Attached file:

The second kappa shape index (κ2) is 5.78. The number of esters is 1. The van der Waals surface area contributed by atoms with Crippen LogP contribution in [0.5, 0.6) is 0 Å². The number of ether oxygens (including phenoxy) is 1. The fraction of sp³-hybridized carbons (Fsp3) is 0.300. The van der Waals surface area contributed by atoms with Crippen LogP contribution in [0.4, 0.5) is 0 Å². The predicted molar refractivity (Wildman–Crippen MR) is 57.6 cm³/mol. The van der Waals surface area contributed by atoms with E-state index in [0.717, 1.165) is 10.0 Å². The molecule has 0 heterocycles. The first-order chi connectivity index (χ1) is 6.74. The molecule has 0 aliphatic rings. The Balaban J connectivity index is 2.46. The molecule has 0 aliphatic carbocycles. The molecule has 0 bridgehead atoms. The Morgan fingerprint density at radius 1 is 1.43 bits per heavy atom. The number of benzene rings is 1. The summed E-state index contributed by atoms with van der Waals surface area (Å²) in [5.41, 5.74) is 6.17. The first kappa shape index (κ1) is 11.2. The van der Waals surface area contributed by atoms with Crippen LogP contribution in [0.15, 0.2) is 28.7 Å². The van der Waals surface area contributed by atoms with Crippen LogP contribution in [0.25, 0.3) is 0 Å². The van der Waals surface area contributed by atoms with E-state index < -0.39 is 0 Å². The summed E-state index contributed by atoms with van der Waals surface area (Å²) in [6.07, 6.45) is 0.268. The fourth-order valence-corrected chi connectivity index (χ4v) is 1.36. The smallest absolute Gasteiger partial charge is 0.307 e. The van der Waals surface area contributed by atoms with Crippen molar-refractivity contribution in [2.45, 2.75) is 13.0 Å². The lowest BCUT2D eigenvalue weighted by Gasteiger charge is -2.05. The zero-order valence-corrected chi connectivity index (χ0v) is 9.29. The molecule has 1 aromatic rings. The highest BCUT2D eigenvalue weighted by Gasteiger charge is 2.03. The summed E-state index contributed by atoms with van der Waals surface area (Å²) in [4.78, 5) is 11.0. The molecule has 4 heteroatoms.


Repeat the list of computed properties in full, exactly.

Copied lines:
The second kappa shape index (κ2) is 5.78. The number of esters is 1. The van der Waals surface area contributed by atoms with Crippen LogP contribution in [0.5, 0.6) is 0 Å². The number of ether oxygens (including phenoxy) is 1. The fraction of sp³-hybridized carbons (Fsp3) is 0.300. The van der Waals surface area contributed by atoms with Crippen LogP contribution in [0.4, 0.5) is 0 Å². The predicted molar refractivity (Wildman–Crippen MR) is 57.6 cm³/mol. The van der Waals surface area contributed by atoms with E-state index in [0.717, 1.165) is 10.0 Å². The molecule has 0 heterocycles. The first-order chi connectivity index (χ1) is 6.74. The molecule has 0 aliphatic rings. The Balaban J connectivity index is 2.46. The molecule has 0 aliphatic carbocycles. The molecule has 0 bridgehead atoms. The Morgan fingerprint density at radius 1 is 1.43 bits per heavy atom. The number of benzene rings is 1. The summed E-state index contributed by atoms with van der Waals surface area (Å²) in [5.41, 5.74) is 6.17. The first kappa shape index (κ1) is 11.2. The van der Waals surface area contributed by atoms with Crippen LogP contribution in [0.15, 0.2) is 28.7 Å². The van der Waals surface area contributed by atoms with Crippen LogP contribution in [0.25, 0.3) is 0 Å². The van der Waals surface area contributed by atoms with E-state index < -0.39 is 0 Å². The summed E-state index contributed by atoms with van der Waals surface area (Å²) in [6.07, 6.45) is 0.268. The fourth-order valence-corrected chi connectivity index (χ4v) is 1.36. The smallest absolute Gasteiger partial charge is 0.307 e. The van der Waals surface area contributed by atoms with Crippen molar-refractivity contribution in [2.45, 2.75) is 13.0 Å². The lowest BCUT2D eigenvalue weighted by Gasteiger charge is -2.05. The zero-order valence-corrected chi connectivity index (χ0v) is 9.29. The molecule has 1 aromatic rings. The highest BCUT2D eigenvalue weighted by Gasteiger charge is 2.03. The summed E-state index contributed by atoms with van der Waals surface area (Å²) in [4.78, 5) is 11.0. The molecule has 4 heteroatoms.